ONATE v. FERNANDEZ

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Supreme Court, Appellate Division, Second Department, New York.

Beatriz ONATE, Appellant, v. Maria FERNANDEZ, Respondent.

2017–07707

Decided: June 17, 2020

ALAN D. SCHEINKMAN, P.J., REINALDO E. RIVERA, RUTH C. BALKIN, ANGELA G. IANNACCI, JJ. Catholic Migration Services, Sunnyside, N.Y. (Mariam Mager and Simpson Thacher & Bartlett, LLP [Joseph M. McLaughlin, Rachel S. Sparks Bradley, and Amy L. Dawson], of counsel), for appellant. Gary J. Wachtel, New York, NY, for respondent.

DECISION & ORDER

In an action, inter alia, to recover damages for rent overcharges, the plaintiff appeals from an order of the Supreme Court, Queens County (Carmen R. Velasquez, J.), entered March 7, 2017.  The order, insofar as appealed from, granted that branch of the defendant's motion which was for summary judgment dismissing the first cause of action, and, in effect, denied that branch of the plaintiff's cross motion which was for leave to amend the complaint.

ORDERED that the order is reversed insofar as appealed from, on the law, with costs, that branch of the defendant's motion which was for summary judgment dismissing the first cause of action is denied and that branch of the plaintiff's cross motion which was for leave to amend the complaint is granted.

The plaintiff resides in a rent-stabilized apartment owned by the defendant.  The plaintiff commenced the instant action seeking, in her first cause of action, to recover damages for rent overcharges, based upon a rent reduction order imposed by the New York State Division of Housing and Community Renewal (hereinafter DHCR), effective May 1, 1986.  The defendant subsequently moved, inter alia, for summary judgment dismissing that cause of action, contending, among other things, that the statute of limitations had expired.  The plaintiff cross-moved, inter alia, to amend the complaint so as to allege the applicability of a second rent reduction order issued by DHCR, effective November 1, 1986, and to eliminate her second cause of action.  In an order entered March 7, 2017, the Supreme Court, inter alia, granted that branch of the defendant's motion which was for summary judgment dismissing the first cause of action and, in effect, denied the plaintiff's cross motion as academic.  The plaintiff appeals.

To the extent that the plaintiff seeks to rely upon certain amendments to CPLR 213–a and Administrative Code of the City of New York § 26–516, enacted in part F of the Housing Stability and Tenant Protection Act of 2019 (see L 2019, ch 36, part F), which concern the calculation of rent overcharges, those amendments cannot be applied retroactively to this action (see Matter of Regina Metro. Co., LLC v. New York State Div. of Hous. & Community Renewal, ––– N.Y.3d ––––, ––– N.Y.S.3d ––––, ––– N.E.3d ––––, 2020 N.Y. Slip Op. 02127, 2020 WL 1557900).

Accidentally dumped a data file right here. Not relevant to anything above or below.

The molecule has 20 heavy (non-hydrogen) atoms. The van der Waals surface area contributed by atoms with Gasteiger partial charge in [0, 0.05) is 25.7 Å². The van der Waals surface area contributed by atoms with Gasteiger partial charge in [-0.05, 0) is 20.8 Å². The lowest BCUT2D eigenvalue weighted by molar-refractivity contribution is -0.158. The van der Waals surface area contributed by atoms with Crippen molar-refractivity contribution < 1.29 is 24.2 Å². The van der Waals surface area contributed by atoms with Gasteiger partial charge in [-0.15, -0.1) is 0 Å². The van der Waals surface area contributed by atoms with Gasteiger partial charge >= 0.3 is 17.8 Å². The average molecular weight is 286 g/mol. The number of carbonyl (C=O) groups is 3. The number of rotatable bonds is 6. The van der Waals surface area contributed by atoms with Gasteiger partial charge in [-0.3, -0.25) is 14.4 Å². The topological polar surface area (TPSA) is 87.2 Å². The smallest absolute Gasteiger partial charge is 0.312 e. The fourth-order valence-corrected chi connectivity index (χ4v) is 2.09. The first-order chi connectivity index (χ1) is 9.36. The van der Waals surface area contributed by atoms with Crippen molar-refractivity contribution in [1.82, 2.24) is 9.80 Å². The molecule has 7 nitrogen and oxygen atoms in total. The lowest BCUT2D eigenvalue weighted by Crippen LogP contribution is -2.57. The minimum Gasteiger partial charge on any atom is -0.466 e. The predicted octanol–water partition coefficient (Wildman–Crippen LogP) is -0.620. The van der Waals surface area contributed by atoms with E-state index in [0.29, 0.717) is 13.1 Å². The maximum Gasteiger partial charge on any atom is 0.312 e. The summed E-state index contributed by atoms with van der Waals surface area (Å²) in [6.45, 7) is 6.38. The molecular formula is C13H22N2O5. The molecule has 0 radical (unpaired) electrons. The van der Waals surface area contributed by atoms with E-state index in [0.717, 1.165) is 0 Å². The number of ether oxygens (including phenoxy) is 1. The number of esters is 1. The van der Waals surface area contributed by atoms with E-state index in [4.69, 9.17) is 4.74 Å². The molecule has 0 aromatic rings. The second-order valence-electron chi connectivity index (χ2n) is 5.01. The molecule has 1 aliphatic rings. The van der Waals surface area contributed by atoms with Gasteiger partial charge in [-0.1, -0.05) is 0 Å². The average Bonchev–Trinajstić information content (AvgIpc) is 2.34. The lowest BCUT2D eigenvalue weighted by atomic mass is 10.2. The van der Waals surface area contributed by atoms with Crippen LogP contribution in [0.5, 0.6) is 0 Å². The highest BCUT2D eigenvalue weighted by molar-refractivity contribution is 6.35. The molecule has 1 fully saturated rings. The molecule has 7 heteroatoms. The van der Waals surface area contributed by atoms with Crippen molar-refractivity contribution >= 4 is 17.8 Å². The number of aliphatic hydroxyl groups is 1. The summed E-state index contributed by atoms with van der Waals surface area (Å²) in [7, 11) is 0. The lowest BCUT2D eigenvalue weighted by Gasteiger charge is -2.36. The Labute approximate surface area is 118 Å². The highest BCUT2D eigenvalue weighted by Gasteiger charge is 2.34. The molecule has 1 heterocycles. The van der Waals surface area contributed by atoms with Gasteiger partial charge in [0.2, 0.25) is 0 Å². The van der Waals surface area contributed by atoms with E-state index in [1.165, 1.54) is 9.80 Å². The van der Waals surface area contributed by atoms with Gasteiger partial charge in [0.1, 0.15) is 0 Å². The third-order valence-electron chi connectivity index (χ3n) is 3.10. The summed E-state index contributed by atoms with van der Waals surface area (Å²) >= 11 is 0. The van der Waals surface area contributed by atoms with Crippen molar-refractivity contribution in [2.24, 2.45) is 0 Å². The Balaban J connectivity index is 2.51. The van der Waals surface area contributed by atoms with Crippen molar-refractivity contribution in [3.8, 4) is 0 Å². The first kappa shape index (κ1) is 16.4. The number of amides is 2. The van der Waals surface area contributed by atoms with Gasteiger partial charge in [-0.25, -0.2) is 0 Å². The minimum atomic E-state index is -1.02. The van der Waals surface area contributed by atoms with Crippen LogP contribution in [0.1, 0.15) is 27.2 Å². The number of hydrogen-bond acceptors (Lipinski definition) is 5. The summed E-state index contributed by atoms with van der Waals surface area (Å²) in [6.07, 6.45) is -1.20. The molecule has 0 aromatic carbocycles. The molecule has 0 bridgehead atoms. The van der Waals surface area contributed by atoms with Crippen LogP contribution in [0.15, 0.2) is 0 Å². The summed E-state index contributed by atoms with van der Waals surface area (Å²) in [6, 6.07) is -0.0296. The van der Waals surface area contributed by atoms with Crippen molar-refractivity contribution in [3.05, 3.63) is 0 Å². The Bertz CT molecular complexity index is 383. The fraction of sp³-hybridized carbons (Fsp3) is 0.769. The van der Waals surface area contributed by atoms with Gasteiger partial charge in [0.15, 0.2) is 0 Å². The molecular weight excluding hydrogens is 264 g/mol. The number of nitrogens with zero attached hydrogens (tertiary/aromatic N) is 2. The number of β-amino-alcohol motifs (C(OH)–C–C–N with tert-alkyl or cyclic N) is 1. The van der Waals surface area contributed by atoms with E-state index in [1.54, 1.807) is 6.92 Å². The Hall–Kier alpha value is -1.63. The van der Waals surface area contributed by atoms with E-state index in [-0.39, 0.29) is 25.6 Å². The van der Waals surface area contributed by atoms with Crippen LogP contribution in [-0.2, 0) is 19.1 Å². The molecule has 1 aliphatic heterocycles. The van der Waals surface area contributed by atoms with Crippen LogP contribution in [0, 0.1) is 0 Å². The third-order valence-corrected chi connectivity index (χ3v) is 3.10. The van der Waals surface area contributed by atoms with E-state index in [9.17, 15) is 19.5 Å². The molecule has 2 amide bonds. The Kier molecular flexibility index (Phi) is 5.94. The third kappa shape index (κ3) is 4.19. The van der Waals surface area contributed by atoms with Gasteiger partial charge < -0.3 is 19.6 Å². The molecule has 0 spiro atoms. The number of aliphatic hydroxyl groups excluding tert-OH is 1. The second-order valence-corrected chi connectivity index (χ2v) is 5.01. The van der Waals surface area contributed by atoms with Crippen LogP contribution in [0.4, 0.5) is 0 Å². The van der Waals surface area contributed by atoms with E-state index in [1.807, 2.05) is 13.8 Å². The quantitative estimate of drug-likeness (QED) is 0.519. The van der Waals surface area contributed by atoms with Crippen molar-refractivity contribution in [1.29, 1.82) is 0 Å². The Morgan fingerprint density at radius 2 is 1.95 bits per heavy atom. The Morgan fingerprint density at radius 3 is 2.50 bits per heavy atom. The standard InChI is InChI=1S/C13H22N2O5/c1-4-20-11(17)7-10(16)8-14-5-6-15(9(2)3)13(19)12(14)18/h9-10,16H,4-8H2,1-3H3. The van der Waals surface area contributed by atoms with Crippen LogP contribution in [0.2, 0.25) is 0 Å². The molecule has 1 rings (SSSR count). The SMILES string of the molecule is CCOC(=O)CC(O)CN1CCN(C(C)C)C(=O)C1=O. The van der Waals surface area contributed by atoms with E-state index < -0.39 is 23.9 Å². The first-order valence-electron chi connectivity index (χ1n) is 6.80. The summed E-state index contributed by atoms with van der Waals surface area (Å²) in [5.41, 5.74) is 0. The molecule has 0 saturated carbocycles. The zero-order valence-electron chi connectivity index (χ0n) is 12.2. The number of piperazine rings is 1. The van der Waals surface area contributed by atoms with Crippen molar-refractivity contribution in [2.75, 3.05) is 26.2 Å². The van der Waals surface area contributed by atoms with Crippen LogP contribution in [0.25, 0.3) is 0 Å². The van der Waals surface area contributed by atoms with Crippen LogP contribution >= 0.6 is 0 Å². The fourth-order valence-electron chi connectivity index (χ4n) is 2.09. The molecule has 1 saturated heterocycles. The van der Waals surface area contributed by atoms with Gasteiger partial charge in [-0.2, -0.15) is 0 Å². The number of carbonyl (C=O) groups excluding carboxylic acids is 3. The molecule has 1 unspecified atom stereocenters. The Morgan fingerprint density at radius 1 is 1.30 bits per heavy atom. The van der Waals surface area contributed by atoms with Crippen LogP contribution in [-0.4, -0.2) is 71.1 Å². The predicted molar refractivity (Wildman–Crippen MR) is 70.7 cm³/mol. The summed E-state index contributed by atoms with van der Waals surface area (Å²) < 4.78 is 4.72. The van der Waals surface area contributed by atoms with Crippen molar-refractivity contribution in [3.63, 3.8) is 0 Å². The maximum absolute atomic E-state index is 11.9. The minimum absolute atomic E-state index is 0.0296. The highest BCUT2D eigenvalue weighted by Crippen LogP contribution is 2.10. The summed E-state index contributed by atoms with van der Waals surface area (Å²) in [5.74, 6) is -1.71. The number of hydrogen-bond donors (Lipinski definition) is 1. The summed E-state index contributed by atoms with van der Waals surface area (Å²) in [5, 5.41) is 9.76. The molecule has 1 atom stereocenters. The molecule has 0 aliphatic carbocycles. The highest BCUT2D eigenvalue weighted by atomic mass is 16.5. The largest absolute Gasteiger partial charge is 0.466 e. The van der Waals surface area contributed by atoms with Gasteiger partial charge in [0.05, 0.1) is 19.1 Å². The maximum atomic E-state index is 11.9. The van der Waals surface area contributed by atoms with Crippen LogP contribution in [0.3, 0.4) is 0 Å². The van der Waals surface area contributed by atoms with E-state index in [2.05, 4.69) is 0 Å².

Nevertheless, the plaintiff's first cause of action to recover damages for rent overcharges based upon the May 1, 1986, rent reduction order was not barred by the then-applicable four-year statute of limitations and the “look-back rule,” precluding examination of the rental history prior to the four-year period preceding commencement of the action (see former Rent Stabilization Law of 1969 [Administrative Code of City of NY] § 26–516[a][2];  former CPLR 213–a;  Matter of Regina Metro. Co., LLC v. New York State Div. of Hous. & Community Renewal, ––– N.Y.3d ––––, ––– N.Y.S.3d ––––, ––– N.E.3d ––––, 2020 N.Y. Slip Op. 02127, 2020 WL 1557900).  Because rent reduction orders impose a continuing obligation on landlords, tenants are entitled to recover for any rent overcharges occurring during the applicable limitations period by reference to rent reduction orders that remain in effect during that period, even if the rent reduction order was initially issued outside the limitations period (see Scott v. Rockaway Pratt, LLC, 17 N.Y.3d 739, 929 N.Y.S.2d 204, 953 N.E.2d 277;  Matter of Cintron v. Calogero, 15 N.Y.3d 347, 355, 912 N.Y.S.2d 498, 938 N.E.2d 931;  Matter of JP & Assoc. Corp. v. New York State Div. of Hous. & Community Renewal, 122 A.D.3d 740, 741, 996 N.Y.S.2d 643).

To the extent that the defendant argues, alternatively, that the first cause of action should have been dismissed on the basis of res judicata or collateral estoppel in light of a prior DHCR proceeding concerning the subject apartment, the defendant waived that defense by failing to raise it in a pre-answer motion to dismiss or as an affirmative defense in her answer (see CPLR 3211[e];  Bonanni v. Horizons Invs. Corp., 179 A.D.3d 995, 1001, 118 N.Y.S.3d 137).

Finally, the Supreme Court should have granted that branch of the plaintiff's cross motion which was for leave to amend the complaint, as the amendment would not result in prejudice or surprise to the defendant and was neither palpably insufficient nor patently devoid of merit (see CPLR 3025[b];  Great Homes Group, LLC v. GMAC Mtge., LLC, 180 A.D.3d 1013, 120 N.Y.S.3d 397).

SCHEINKMAN, P.J., RIVERA, BALKIN and IANNACCI, JJ., concur.

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